The songs are standards, all tuneful and with witty lyrics: We’re In The Money, Keep Young and Beautiful, Lullaby of Broadway…; the dialogue sparkles and the cast play their roles with larger-than-life gusto – Bruce Montague as rich Texan backer Abner Dillon is a case in point, drawling out his words, just the right side of parody. Dave Willetts is the irascible Broadway producer barking orders and terrorising everyone – but then, with Lullaby of Broadway, we get to hear that smooth singing voice that gives rise to shivers along the spine. James O’Connell’s Billy Lawlor croons “I’m young and healthy” – no argument from me! Graham Hoadly and Carol Ball are an energetic double act – the comic turns of the show-within-the-show – in fact, the entire company infuses the show with such verve, their enthusiasm is irresistible.

Jessica Punch is astounding as wannabe chorine from the sticks whose rise to Broadway fame is somehow inevitable. Fast-talking and even faster-tapping, her Peggy Sawyer is an oddball character, and a force of nature. But for me the highlights are whenever Marti Webb comes on. As past-her-sell-by diva Dorothy Brock, Webb is clearly enjoying herself. She pitches the characterisation just right and when she sings, that clear, steady voice reaches inside you and grabs at your emotions. I Only Have Eyes For You is worth the ticket price alone, but there is also humour within the character, just the right side of send-up.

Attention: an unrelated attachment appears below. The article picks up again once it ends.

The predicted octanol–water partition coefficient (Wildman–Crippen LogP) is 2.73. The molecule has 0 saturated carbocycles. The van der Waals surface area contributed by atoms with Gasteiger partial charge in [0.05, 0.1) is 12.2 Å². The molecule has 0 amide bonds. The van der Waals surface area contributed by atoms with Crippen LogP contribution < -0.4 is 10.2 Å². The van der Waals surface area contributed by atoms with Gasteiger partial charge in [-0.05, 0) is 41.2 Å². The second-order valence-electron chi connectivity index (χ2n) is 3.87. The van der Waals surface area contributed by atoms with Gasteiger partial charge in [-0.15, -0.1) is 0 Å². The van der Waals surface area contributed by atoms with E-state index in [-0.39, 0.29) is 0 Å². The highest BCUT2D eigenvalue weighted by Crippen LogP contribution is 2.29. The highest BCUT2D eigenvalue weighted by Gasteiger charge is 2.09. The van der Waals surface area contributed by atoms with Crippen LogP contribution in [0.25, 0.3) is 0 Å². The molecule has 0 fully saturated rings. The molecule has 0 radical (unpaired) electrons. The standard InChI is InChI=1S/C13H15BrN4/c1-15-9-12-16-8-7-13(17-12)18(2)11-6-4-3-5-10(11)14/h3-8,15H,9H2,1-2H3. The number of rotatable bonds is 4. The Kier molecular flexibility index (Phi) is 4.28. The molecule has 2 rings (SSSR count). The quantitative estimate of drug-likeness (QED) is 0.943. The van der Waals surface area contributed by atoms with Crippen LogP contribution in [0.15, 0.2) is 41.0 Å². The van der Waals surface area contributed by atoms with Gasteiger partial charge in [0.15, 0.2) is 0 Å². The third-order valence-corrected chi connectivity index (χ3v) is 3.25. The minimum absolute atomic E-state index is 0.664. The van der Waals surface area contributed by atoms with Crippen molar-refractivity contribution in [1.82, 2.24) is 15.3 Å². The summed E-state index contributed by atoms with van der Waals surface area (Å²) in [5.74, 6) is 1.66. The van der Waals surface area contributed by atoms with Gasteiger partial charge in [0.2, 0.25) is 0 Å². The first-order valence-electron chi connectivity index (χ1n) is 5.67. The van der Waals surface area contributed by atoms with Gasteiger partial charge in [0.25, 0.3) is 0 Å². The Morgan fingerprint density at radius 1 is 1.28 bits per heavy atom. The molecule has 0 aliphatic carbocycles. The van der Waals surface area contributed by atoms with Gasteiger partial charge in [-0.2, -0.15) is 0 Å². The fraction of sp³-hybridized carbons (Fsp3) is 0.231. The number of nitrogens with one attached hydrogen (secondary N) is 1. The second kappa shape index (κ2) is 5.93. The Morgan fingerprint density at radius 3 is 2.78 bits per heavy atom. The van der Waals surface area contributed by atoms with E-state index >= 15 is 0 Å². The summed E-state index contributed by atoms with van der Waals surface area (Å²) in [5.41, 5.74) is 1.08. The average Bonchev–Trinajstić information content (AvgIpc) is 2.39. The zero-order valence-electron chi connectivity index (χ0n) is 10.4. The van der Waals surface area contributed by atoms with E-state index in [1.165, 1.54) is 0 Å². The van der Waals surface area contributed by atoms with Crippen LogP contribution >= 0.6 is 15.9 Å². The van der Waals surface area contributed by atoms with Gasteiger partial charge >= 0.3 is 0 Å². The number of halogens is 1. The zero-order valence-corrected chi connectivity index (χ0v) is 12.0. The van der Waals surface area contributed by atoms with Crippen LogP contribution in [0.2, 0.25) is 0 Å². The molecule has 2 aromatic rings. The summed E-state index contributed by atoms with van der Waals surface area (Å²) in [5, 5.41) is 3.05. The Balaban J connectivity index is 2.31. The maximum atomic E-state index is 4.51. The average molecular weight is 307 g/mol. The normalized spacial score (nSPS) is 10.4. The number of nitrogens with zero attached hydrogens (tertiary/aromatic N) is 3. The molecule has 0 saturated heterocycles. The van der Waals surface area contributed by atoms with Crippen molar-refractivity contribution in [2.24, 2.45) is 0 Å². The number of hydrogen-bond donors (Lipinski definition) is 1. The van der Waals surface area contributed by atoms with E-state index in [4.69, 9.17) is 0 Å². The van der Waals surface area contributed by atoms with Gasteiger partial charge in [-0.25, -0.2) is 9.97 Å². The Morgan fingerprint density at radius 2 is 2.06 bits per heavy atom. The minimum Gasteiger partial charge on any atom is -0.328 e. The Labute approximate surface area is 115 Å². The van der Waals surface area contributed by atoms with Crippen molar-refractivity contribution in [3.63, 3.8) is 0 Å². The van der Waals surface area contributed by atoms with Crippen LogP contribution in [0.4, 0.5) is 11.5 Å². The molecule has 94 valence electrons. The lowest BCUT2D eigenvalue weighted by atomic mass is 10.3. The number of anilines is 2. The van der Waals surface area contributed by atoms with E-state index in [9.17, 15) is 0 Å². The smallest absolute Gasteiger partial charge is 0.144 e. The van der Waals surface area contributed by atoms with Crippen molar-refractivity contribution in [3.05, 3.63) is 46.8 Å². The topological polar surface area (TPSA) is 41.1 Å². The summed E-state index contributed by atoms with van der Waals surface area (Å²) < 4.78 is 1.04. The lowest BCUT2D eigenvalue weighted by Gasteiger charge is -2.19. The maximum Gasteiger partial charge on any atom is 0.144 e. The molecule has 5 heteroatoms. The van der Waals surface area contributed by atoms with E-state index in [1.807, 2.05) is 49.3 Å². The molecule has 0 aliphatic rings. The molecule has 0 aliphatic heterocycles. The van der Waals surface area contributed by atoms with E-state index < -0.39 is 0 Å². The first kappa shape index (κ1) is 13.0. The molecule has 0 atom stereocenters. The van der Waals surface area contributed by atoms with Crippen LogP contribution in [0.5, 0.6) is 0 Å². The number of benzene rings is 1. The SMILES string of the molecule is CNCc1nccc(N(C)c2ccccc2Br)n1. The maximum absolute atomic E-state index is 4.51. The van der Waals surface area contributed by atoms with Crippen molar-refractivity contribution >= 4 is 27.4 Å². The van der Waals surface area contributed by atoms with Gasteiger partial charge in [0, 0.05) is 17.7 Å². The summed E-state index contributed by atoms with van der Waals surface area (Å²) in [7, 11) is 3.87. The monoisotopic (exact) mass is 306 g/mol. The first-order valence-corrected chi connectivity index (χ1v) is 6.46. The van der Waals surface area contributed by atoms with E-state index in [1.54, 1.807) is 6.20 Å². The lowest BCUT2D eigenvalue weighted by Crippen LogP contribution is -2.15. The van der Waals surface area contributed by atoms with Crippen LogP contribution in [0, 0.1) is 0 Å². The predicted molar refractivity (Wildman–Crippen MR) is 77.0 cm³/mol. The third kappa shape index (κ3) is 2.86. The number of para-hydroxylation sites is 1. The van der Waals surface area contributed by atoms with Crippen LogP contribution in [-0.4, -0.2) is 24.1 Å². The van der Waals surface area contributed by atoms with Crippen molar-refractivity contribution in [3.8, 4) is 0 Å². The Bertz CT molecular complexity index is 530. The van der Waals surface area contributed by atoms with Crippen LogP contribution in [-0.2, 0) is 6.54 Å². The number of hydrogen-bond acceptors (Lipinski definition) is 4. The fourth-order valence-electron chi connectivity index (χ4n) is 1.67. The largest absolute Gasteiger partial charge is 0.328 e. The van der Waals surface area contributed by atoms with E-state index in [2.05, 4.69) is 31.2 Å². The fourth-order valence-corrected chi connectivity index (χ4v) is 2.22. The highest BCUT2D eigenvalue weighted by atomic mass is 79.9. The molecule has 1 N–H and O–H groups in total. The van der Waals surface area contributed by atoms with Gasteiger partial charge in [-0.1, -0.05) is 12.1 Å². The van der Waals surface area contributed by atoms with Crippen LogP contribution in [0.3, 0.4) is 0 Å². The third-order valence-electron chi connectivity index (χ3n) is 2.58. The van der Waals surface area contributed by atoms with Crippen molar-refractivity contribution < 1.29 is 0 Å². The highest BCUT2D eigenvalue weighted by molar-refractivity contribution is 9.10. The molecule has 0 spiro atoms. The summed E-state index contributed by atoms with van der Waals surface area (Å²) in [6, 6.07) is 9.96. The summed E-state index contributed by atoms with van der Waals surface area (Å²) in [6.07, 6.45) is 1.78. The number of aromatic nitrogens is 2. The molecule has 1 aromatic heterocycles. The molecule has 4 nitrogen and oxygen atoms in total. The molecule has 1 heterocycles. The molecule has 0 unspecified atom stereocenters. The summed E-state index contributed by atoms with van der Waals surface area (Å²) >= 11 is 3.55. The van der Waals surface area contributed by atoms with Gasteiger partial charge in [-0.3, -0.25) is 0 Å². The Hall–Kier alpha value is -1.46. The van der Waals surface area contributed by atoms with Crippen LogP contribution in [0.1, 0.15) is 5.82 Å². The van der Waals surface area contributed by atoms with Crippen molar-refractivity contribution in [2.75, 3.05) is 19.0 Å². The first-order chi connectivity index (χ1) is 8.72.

The choreography – you might quail at the thought of two hours of tap-dancing – never falls short of impressive. Graeme Henderson keeps each number fresh and different, whether its small-scale, sitting at a restaurant table or full-blown, full company covered in sequins on an illuminated staircase. It’s a large company – which is always good to see in a touring production – and rightly so, to give the full Busby Berkeley effect. A mirror suspended over the stage reveals the kaleidoscopic patterns made by the dancers on the floor. They dance on giant coins, they dance as giant flowers – it’s all high camp and a delight from start to finish.

Go and meet those dancing feet. The tireless cast will recharge you as the dank nights of winter draw in.